Monthly Archives: May 2016


      No Comments on 80-15-5

A colleague recently shared with me a model of triage that comes from public health management. The model posits that 80% of people with a problem will come through it just fine; 15% will need some special attention to manage their specific context; and 5% will be in real crisis. Hold… Read more »


      No Comments on Summer

Every so often, people ask me if there are other terms I’d add now that the book’s been completed. Based on conversations I’ve had in the past few days, I’d say yes. Here’s one… Summer. The traditional model of school, at all levels, is that we went to class around… Read more »

Copying the masters

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One of the things I think we do poorly in teaching young people to write is that we either teach it as a mode of self-expression, in which anything goes as long as it’s authentic… or as a mode of linguistic science, a series of parts of speech and moods… Read more »


      No Comments on Hodophobia

I love driving. It was the first thing I remember really, really wanting as a child. Now that I live in the boonies and have a big yard, I have a riding mower, which is the perfect eight-year-old fantasy toy: a combination of loud vehicle and coloring book, back and… Read more »

The Bright Side of Office Politics

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I used to work pretty hard at managing upward—saying the same thing, gently, to my provost or president enough times to eventually hear those ideas come from them as though they’d just thought them up. You can take credit for the work, or you can get the work done. From The Office… Read more »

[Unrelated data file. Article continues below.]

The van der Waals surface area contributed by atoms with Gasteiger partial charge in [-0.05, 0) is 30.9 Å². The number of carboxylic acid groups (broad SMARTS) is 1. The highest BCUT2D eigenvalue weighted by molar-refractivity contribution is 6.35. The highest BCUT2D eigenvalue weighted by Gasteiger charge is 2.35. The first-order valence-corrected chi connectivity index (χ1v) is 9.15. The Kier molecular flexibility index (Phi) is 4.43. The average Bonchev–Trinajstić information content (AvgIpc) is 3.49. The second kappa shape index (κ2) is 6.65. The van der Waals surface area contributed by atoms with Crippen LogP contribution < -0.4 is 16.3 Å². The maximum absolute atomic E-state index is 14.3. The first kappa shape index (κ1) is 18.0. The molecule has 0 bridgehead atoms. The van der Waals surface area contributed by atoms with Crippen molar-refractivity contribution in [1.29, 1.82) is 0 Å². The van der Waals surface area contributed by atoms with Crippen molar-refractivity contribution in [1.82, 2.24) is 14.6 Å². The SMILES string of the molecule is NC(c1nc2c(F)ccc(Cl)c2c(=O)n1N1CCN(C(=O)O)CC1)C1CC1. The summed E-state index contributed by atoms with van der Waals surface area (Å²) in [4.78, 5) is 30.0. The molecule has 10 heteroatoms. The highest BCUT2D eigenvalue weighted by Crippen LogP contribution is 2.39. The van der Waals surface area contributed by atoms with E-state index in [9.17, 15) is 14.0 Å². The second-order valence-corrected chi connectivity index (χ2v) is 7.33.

Competitive Bids

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I’m on the Select Board in our town of 740 people, which means that I get to take care of a bunch of unpredictable things as they arise. For instance, there was a house fire last month next to the town’s library, and the heat from the fire broke a few… Read more »

Women’s Work

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I tend to be kind of an observant person, a good character trait for an ethnographer. But I don’t always know how to turn it off, and my wife occasionally says that I’m sounding like Andy Rooney, which is a gentle way of saying that I should be quiet for… Read more »

Bookshelf—The Pleasures and Sorrows of Work

It’s been a month or so since I recommended a book. This edition of Bookshelf features The Pleasures and Sorrows of Work, by Alain de Botton (2009, Pantheon). For those of you who haven’t read de Botton’s other work—and he is prolific—you can think of him as a British version… Read more »

Intellectual Genres

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I was at a writers’ conference a few years ago, in a session led by an acquisition editor from Penguin. (Don’t you just love the idea that the publisher is called Penguin, by the way?) Anyway, she was telling us about the shelving codes used by publishers to help booksellers departmentalize… Read more »

The space between

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The world of the student is filled with mechanisms for identifying and rewarding talent. Talent on certain terms, of course, but talent nonetheless. We pack thirty kids into a room and we ask them all to do the same thing. Some will do it better than others. We repeat that… Read more »